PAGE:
Talk to Your Kids about Stranger Safety on National Missing Children's Day
Photo: Alejandro Hernandez/Creative Commons
It's been more than 20 years since 6-year-old Etan Patz disappeared in New York City on his way to school on May 25, 1979. Though Etan was never found, the anniversary of his disappearance is now marked every year as National Missing Children's Day -- and it's also a good time to talk to your kids about staying safe when they're on their own.
According to the National Center for Missing and Exploited Children, more than 2,000 children a day are reported missing -- many of them taken by family members -- which is why they released a safety guide for this year's National Missing Children's Day.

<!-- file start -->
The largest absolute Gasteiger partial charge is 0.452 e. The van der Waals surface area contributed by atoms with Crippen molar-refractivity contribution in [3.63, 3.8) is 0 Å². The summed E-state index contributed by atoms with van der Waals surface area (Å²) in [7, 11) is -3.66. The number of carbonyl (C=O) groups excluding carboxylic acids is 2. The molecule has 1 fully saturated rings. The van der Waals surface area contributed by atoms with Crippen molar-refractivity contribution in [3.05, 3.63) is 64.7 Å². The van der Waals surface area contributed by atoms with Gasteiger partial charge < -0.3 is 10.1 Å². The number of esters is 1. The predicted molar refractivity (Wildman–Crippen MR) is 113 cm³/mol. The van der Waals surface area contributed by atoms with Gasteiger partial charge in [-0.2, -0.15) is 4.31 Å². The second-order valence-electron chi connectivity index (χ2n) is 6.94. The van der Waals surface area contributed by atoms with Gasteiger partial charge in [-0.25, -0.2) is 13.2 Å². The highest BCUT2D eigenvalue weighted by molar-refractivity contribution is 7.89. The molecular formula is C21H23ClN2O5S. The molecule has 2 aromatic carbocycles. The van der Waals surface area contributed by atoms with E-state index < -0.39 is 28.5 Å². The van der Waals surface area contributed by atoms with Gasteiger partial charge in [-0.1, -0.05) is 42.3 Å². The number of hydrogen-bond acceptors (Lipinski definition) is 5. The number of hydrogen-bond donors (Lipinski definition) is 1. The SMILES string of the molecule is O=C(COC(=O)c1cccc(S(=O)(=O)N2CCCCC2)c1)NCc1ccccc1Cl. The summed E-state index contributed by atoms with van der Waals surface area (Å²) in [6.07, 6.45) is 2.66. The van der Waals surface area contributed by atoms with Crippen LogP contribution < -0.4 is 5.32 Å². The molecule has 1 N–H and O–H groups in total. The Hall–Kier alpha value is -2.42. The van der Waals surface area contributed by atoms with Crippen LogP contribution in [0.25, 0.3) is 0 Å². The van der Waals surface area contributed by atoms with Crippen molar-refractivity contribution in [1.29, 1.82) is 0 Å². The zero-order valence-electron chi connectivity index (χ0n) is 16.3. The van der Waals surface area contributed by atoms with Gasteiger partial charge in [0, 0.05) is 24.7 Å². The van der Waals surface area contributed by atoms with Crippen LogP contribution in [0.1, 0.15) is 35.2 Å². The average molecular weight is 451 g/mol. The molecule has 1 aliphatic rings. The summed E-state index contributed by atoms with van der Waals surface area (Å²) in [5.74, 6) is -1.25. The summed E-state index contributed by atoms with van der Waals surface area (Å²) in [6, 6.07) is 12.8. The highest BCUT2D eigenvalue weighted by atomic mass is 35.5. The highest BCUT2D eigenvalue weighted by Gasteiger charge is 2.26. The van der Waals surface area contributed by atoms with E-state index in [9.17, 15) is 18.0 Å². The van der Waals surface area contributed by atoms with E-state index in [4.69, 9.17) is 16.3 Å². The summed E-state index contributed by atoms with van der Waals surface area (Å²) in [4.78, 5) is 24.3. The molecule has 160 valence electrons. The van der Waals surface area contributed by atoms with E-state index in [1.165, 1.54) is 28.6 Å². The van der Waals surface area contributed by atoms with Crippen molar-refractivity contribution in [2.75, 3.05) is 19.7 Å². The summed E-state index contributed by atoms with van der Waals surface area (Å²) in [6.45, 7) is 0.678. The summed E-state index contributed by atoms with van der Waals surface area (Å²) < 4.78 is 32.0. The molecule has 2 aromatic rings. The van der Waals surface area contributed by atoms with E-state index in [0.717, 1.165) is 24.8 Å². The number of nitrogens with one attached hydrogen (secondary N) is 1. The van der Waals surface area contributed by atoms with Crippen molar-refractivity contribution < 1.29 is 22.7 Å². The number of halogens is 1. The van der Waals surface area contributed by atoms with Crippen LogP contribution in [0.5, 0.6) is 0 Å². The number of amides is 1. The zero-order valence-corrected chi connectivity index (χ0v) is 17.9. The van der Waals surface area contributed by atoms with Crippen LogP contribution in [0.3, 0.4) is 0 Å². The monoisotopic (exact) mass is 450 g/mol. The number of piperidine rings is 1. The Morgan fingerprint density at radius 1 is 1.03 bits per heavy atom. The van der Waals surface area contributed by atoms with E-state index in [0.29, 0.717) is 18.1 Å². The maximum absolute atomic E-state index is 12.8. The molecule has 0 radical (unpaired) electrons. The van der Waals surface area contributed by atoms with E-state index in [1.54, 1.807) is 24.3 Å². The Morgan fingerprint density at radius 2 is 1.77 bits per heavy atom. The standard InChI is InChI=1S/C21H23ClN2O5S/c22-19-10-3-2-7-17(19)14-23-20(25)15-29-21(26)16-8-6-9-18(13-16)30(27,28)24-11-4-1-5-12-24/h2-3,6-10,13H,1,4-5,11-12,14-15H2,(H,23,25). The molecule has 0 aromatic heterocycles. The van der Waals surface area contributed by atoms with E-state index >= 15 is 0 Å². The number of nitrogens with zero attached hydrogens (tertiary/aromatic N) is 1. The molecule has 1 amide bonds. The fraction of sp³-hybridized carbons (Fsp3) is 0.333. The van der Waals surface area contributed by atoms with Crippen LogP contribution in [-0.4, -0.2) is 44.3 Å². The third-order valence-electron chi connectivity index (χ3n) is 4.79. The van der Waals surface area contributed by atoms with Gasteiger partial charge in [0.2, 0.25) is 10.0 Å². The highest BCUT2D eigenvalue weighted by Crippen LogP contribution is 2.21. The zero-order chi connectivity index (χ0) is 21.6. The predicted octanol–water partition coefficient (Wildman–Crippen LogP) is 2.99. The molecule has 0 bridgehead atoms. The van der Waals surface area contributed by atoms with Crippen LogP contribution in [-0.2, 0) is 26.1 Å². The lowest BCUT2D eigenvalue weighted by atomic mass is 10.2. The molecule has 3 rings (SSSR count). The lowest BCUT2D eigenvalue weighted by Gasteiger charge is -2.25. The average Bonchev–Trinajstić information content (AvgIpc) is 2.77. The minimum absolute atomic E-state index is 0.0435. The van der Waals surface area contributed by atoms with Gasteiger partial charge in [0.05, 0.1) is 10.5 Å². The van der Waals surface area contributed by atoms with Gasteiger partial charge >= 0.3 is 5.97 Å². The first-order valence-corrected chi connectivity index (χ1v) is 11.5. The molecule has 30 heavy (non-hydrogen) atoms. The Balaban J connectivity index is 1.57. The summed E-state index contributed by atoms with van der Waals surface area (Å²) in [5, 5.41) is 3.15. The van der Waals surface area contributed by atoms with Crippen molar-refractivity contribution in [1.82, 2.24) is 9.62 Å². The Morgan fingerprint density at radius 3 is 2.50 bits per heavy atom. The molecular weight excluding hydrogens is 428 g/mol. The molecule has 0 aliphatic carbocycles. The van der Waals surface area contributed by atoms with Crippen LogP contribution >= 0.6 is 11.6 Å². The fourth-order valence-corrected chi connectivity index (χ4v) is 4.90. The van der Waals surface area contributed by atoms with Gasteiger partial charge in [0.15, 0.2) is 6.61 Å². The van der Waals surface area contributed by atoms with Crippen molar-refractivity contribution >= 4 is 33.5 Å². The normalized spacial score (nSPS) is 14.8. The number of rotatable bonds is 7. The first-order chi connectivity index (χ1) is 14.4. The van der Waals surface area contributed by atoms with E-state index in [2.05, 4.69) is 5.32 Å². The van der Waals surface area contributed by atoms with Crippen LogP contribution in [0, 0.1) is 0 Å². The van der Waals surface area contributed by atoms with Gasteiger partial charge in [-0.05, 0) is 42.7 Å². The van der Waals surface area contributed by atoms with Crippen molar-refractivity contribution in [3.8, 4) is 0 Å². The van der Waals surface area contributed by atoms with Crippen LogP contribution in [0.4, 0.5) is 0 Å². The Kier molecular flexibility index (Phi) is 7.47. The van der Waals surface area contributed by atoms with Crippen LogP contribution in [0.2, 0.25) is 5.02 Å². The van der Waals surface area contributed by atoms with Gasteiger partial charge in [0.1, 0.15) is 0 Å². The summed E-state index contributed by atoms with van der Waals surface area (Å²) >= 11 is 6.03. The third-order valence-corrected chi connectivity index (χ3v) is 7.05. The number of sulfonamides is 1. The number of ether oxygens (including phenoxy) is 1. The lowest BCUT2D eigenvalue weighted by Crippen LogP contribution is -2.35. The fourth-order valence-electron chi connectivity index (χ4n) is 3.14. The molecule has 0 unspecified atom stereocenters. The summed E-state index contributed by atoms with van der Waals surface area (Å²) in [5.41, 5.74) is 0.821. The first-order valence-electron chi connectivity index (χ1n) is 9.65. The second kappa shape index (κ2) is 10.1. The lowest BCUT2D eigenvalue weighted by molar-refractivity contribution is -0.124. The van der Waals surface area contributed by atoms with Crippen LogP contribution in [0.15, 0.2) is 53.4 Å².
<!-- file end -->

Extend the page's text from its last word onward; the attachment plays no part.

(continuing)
The guide suggests obvious tips -- like making sure your children know their name, address, and phone number, teaching them how to dial 911, talking to them about online safety, and telling them not to take rides from strangers -- alongside must-dos for parents, like researching babysitters, teaching your kids to tell you where they're going before they leave the house, and encouraging them to put up a fuss if someone tries to grab them.
According to the NCMEC, children who yelled, kicked, ran away, or otherwise drew attention to themselves were able to escape an abductor in 82 percent of failed kidnappings.
For more on missing persons, check out Investigation Discovery.
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